Monday, October 27, 2014


Granada's Alhambra is considered by many as the greatest example of Spanish Islamic architecture.  It was originally constructed in the 10th century and then rebuilt and substantially expanded in the mid-11th century.  It was the primary objective of our visit to Granada during our recent tour of Portugal and southern Spain.  Unfortunately, because of the Alhambra's great popularity, tour times are strictly controlled and we only had about 1-1/2 hours for our visit.  I think it was because of my very high expectations and the limited amount of time that I was just a little disappointed in our visit.  However, in looking back at the photographs that I took, it is clear that the Alhambra is a very remarkable place.

First, here is a not very good shot of the Alhambra from a distance, before the rain had stopped.

Our guide for the tour was, as usual, outstanding.  However, because we had to keep moving from space to space, and because I was preoccupied in trying to capture the architecture photographically, I never got a sense for the overall layout.  But, in fact, because the Alhambra was added to over the years, there is not really an overall coordinated plan to its layout.

Here, first, is a detail of a very atypical piece of bas-relief sculpture that is obviously non-Islamic because of its representational subject matter and so must have been added by Christians following the 14th and 15th century Reconquista.  But it did show nicely following the afternoon sun's reappearance.

Our first introduction was to a large circular two-story courtyard ringed by pillars, and I got the following two shots that I thought worked quite effectively.

I particularly liked composition of the black & white featuring one of the other patrons.

Characteristic of Islamic architecture were the many pillars and intricately carved archways, as in the following sunbathed shots.

Because Islam takes seriously the prohibition against representational art, artistic talent was poured instead into geometric designs, which would appeal particularly to anyone with a mathematical bent.  Here is an example that I converted to a black & white to emphasize the lines.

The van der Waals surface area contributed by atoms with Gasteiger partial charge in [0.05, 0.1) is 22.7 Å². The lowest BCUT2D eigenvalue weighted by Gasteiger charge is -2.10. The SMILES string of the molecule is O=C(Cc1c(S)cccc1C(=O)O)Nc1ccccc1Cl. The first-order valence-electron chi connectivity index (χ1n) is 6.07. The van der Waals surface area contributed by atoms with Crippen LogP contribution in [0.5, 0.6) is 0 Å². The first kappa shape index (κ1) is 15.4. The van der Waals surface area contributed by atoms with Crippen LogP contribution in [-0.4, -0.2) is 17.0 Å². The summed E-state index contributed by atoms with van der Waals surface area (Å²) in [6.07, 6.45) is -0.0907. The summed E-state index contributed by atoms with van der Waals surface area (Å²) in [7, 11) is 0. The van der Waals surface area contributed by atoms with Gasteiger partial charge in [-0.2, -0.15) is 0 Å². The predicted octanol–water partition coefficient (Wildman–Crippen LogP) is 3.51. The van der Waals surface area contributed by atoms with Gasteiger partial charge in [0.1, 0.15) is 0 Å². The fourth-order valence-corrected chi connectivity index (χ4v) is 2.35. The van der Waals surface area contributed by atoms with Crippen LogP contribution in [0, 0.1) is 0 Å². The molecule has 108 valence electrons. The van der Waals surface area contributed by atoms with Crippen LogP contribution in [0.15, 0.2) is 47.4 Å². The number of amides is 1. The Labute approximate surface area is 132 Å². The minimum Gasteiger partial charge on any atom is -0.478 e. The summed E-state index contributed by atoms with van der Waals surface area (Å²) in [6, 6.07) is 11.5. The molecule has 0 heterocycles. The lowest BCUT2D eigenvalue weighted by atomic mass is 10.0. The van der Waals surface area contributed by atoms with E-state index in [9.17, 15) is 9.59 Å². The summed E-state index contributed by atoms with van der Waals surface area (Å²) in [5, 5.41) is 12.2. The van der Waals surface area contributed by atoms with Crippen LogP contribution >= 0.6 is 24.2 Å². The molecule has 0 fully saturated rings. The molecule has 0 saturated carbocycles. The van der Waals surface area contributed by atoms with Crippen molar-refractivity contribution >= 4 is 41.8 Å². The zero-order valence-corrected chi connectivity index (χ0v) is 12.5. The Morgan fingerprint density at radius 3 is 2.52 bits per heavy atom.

Related to the abstract geometric patterns, one of the features that the Alhambra is especially notable for are the many intricately carved arabesques, highly stylized Arabic writing that has been converted to patterns that seem to be a blend of writing and abstract art.

To give an idea of how intricate this stonework is, here is a closeup of a portion of the prior image.

Note how the "knot" on the left of the closeup consists of one continuous line of "rope" coming in at the top and continuing down following the "knot."  Note, too, the fine carving in the "mottled" portions of the arabesque, which also have a carefully planned structure.  Finally, note how the background had been painted a glossy blue.  Truly amazing workmanship.  When I took these photos, I was impressed by their beauty, but it was only after I later took a close look that I realized just how amazing they were.

The Alhambra is notable also for its honeycombed-stalactite arches and ceilings.  These were amazing to see in three dimensions but proved difficult to capture in two-dimensional photographs.  To illustrate, here is a shot of the ceiling of one of those spaces.

One gets some sense of what's involved but the image simply doesn't do it justice; there's just too much going on.

And here is an archway that reflects the same architectural technique.

A little better perhaps, but again there's just too much to absorb.  Here is a symmetrical shot of the arch in the lower right of the above image. 

Now one can at least get a sense for all of the planning that had to go into the rendering of this wall.  As I did above, I decided to show a closeup of this shot to give a better understanding of how this was created.

Now the honeycombing is more visible.  Note the remnants of blue painting in the honeycombing.

Following are a few more examples, this time of some of the archwork that illustrate these same arabesque and honeycombing techniques.

I particularly liked the composition of this last shot.

Following is a detail shot of one of the pillared arches.

And, again, here is a closeup of that shot, nicely showing the intricate honeycombing-stalactite technique.

Again, I think it was only after I looked at the detail in these images that I understood how just incredible this architecture really is.

The Alhambra also includes a number of beautiful open courtyards, and here are a few of those.

One of the courtyards is built around a reflecting pool, an obvious photo op.  We first passed through one end of the courtyard tempting us to take photos, but our guide advised us that the best opportunities would be at the other end because of the sun's position.  So later we were at the other end, and, taking my turn, I got the following standard shot.  I found that the best angle was from only about 18 inches above the level of the pool.

Note the horde of visitors huddled at the other end trying to get similar symmetrical shots.

My favorite courtyard shot, though, was the one I got in the Court of Lions, named for the fountain in the center supported by a ring of lion sculptures (obviously a later Christian addition to the space).  

Although the fountain is impressive, it is the courtyard's 124 elegant pillars that create the beauty of the space and made the shot.


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